India: Possible mistreatment of Tibetan refugees in Darjeeling by ethnic Nepali nationalist groups such as Ghorka National Liberation Front and Ghorka Student Union
|Publisher||United States Bureau of Citizenship and Immigration Services|
|Author||Resource Information Center|
|Publication Date||5 January 2000|
|Citation / Document Symbol||IND00001.ZNY|
|Cite as||United States Bureau of Citizenship and Immigration Services, India: Possible mistreatment of Tibetan refugees in Darjeeling by ethnic Nepali nationalist groups such as Ghorka National Liberation Front and Ghorka Student Union, 5 January 2000, IND00001.ZNY, available at: http://www.refworld.org/docid/3ae6a6a18.html [accessed 18 January 2018]|
|Disclaimer||This is not a UNHCR publication. UNHCR is not responsible for, nor does it necessarily endorse, its content. Any views expressed are solely those of the author or publisher and do not necessarily reflect those of UNHCR, the United Nations or its Member States.|
Are ethnic Nepali nationalist groups such as the Ghorka National Liberation Front and Ghorka Student Union targeting Tibetan refugees in Darjeeling for mistreatment?
A representative of the Department of Home, Central Tibetan Administration in Dharamsala, India, stated "as far as I am aware, there has been no communal problem between the Tibetans and the local people in [the] Darjeeling area." (29 Dec. 1999) The Department of Home is responsible for rehabilitation and social welfare programs for Tibetan refugees in India. (Central Tibetan Administration)
Representatives of the U.S. Department of State (USDOS) India Desk and of the USDOS Bureau of Democracy, Human Rights, and Labor did not know of tensions between Tibetan refugees in Darjeeling and the local population. (USDOS/DRL 28 Dec. 1999; USDOS 29 Dec. 1999) The American Embassy in New Delhi also reported that, according to correspondence between the embassy and the Dalai Lama's office in New Delhi, there have been no reports of mistreatment of Tibetan refugees in Darjeeling for the past several years. (USDOS Cable 30 Dec. 1999)
The Director of the Tibet Information Network (TIN) stated that TIN has no information on the treatment of Tibetan refugees in Darjeeling, though he stated this does not mean that there have not been incidents of mistreatment of Tibetans. (29 Dec. 1999)
The President of the International Campaign for Tibet (ICT) stated that ICT has heard of a clash in Darjeeling between the Ghorka National Liberation Front, and Tibetan refugees. His sources indicated that the clash involved harassment of individuals and violence against property. He stated that the Ghorka National Liberation Front is active in Darjeeling, and that some Nepalis in Darjeeling had felt that they were in economic competition with the Tibetans. (4 Jan. 2000) He is of the impression that the clashes are not ongoing. (5 Jan. 2000)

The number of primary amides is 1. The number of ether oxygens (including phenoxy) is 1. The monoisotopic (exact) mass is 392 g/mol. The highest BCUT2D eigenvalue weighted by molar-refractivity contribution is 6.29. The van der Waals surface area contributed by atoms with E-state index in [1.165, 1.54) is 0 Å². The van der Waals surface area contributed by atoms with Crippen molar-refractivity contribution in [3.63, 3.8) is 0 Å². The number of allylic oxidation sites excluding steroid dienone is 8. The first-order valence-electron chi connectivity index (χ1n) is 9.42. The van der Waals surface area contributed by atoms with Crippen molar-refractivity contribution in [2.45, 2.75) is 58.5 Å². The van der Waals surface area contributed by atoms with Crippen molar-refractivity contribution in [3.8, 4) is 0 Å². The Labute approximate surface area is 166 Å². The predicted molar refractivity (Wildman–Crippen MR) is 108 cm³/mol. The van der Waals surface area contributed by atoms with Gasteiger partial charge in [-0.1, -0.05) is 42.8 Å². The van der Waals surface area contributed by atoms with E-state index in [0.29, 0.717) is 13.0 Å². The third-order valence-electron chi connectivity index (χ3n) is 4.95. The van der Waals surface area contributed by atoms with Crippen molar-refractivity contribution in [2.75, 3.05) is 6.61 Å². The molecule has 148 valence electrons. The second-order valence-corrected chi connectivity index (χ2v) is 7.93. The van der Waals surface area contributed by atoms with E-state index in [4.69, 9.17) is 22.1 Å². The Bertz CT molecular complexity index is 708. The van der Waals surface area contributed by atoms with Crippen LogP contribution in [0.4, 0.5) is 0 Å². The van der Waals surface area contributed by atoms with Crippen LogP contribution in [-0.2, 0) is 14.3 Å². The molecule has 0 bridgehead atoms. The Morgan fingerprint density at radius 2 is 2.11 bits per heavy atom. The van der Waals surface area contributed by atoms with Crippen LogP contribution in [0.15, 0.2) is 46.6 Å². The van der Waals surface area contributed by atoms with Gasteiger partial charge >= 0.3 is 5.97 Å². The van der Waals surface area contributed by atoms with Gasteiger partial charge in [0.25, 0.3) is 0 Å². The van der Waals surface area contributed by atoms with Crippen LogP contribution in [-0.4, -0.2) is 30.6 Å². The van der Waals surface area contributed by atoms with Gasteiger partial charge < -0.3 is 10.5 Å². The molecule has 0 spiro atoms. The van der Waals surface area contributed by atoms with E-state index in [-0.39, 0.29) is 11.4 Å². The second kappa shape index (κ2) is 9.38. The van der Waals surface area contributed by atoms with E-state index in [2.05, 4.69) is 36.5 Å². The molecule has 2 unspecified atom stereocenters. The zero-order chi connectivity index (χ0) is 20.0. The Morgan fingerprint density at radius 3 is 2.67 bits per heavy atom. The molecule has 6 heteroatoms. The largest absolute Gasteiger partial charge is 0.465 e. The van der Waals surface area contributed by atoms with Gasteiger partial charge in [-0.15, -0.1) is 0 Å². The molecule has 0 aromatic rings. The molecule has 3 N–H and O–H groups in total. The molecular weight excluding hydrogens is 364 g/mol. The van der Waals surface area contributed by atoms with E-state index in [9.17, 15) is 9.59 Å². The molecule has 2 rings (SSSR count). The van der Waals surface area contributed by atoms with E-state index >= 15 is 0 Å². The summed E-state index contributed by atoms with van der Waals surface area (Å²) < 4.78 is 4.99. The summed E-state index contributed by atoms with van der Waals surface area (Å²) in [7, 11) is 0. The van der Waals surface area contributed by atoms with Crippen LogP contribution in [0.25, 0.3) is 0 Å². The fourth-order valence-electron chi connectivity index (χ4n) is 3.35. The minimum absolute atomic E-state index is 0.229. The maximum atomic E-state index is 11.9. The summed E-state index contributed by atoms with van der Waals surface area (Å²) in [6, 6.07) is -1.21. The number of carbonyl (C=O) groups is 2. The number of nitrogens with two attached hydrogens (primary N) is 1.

In 1995 in Arunachal Pradesh, which is northeast of Darjeeling, an anti-outsider campaign and a motion by the state government to expel around 12,000 Tibetans received a great deal of local support, but the Indian government was "angered" by the state government's initiatives. (TIN 29 Dec. 1999; IRB 23 Dec. 1999) Besides this and other "random and isolated incidents," most sources emphasize that India has been accepting and accommodating of the Tibetan refugees overall. (TIN 29 Dec. 1999; USDOS Aug. 1998; USCR 1999; IRB 23 Dec. 1999; ICT 4 Jan. 2000) There is a concern, however, that the continuing in-migration of Tibetans to India will lead to strained relations in the future between the refugee population and their Indian hosts. (USCR 1999, p. 128)
This response was prepared after researching publicly accessibly information currently available to the RIC within time constraints. This response is not, and does not purport to be, conclusive as to the merit of any particular claim to refugee status or asylum.
Central Tibetan Administration [Dharamsala] Department of Home. http://www.tibet.com/Govt/home.html [Accessed 27 Dec. 1999]
Central Tibetan Administration [Dharamsala] Department of Home. 29 December 1999. Correspondence with Tempa Tsering, Minister for Home.
Country Reports on Human Rights Practices for 1998 Volume II. April 1999. U.S. Department of State. Washington, D.C.: U.S. Government Printing Office.
Immigration and Refugee Board, Research Directorate (IRB), Ottawa. 23 December 1999. IND33125.EX.
International Campaign for Tibet (ICT) [Washington, D.C.]. 4, 5 January 2000. Telephone interviews with the President.
Tibet Information Network (TIN) [London]. 29 December 1999. Correspondence with the Director.
U.S. Committee for Refugees (USCR), World Refugee Survey 1999. 1999. Washington, D.C.: Immigration & Refugee Services of America.
U.S. Department of State (USDOS). August 1998. Tibetan Refugees in India. (Washington, D.C.: Author).
U.S. Department of State, India Desk (USDOS/India). 29 December 1999. Telephone interview with the Senior India Desk Officer.
U.S. Department of State, Bureau of Democracy, Human Rights, and Labor, Office of Country Reports and Asylum Affairs (USDOS/DRL). 28 December 1999. Telephone interview with Foreign Affairs Officer.
U.S. Department of State (USDOS). 30 December 1999. Cable New Delhi 9515. American Embassy, New Delhi, India.
Other sources consulted
Amnesty International (AI), Report 1999. 1999. London: Author.
Human Rights Watch (HRW), World Report 1999. New York: Author.
U.S. Committee for Refugees (USCR), World Refugee Survey 1998. 1998. Washington, D.C.: Immigration & Refugee Services of America.
U.S. Committee for Refugees (USCR), World Refugee Survey 1997. 1997. Washington, D.C.: Immigration & Refugee Services of America.
Electronic sources: INSRIC databases, CISNET, FBIS on-line, Internet, Keesing's Record of World Events, REFWORLD
Unsuccessful attempts to contact one oral source.